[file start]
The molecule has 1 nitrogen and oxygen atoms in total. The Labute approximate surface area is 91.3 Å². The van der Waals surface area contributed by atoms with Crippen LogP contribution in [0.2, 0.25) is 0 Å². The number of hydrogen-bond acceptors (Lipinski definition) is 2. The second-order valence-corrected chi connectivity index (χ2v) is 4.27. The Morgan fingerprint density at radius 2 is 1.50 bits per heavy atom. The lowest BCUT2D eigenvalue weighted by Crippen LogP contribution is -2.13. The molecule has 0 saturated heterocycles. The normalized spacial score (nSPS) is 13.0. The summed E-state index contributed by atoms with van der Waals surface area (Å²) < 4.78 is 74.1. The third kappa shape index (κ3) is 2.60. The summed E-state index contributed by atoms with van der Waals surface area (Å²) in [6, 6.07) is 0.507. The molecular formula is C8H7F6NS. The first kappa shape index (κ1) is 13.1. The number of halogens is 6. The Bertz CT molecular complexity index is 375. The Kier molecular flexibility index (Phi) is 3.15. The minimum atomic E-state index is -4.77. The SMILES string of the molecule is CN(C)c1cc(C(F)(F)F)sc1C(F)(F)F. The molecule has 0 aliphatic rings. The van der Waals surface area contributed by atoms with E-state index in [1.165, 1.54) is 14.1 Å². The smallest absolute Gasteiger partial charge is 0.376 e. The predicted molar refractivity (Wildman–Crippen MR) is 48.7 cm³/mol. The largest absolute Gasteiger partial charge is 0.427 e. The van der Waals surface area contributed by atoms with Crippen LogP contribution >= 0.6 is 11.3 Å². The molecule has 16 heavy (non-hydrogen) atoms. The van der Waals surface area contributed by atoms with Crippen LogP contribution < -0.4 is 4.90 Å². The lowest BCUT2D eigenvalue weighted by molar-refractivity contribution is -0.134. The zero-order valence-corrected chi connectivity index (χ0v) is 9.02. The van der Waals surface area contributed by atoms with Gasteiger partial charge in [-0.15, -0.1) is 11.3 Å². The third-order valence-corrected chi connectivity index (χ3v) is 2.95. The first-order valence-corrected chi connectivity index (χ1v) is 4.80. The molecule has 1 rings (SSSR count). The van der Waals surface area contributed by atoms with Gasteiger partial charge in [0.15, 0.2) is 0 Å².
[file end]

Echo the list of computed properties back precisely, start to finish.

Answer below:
The molecule has 1 nitrogen and oxygen atoms in total. The Labute approximate surface area is 91.3 Å². The van der Waals surface area contributed by atoms with Crippen LogP contribution in [0.2, 0.25) is 0 Å². The number of hydrogen-bond acceptors (Lipinski definition) is 2. The second-order valence-corrected chi connectivity index (χ2v) is 4.27. The Morgan fingerprint density at radius 2 is 1.50 bits per heavy atom. The lowest BCUT2D eigenvalue weighted by Crippen LogP contribution is -2.13. The molecule has 0 saturated heterocycles. The normalized spacial score (nSPS) is 13.0. The summed E-state index contributed by atoms with van der Waals surface area (Å²) < 4.78 is 74.1. The third kappa shape index (κ3) is 2.60. The summed E-state index contributed by atoms with van der Waals surface area (Å²) in [6, 6.07) is 0.507. The molecular formula is C8H7F6NS. The first kappa shape index (κ1) is 13.1. The number of halogens is 6. The Bertz CT molecular complexity index is 375. The Kier molecular flexibility index (Phi) is 3.15. The minimum atomic E-state index is -4.77. The SMILES string of the molecule is CN(C)c1cc(C(F)(F)F)sc1C(F)(F)F. The molecule has 0 aliphatic rings. The van der Waals surface area contributed by atoms with E-state index in [1.165, 1.54) is 14.1 Å². The smallest absolute Gasteiger partial charge is 0.376 e. The predicted molar refractivity (Wildman–Crippen MR) is 48.7 cm³/mol. The largest absolute Gasteiger partial charge is 0.427 e. The van der Waals surface area contributed by atoms with Crippen LogP contribution >= 0.6 is 11.3 Å². The molecule has 16 heavy (non-hydrogen) atoms. The van der Waals surface area contributed by atoms with Crippen LogP contribution < -0.4 is 4.90 Å². The lowest BCUT2D eigenvalue weighted by molar-refractivity contribution is -0.134. The zero-order valence-corrected chi connectivity index (χ0v) is 9.02. The van der Waals surface area contributed by atoms with Gasteiger partial charge in [-0.15, -0.1) is 11.3 Å². The third-order valence-corrected chi connectivity index (χ3v) is 2.95. The first-order valence-corrected chi connectivity index (χ1v) is 4.80. The molecule has 1 rings (SSSR count). The van der Waals surface area contributed by atoms with Gasteiger partial charge in [0.15, 0.2) is 0 Å².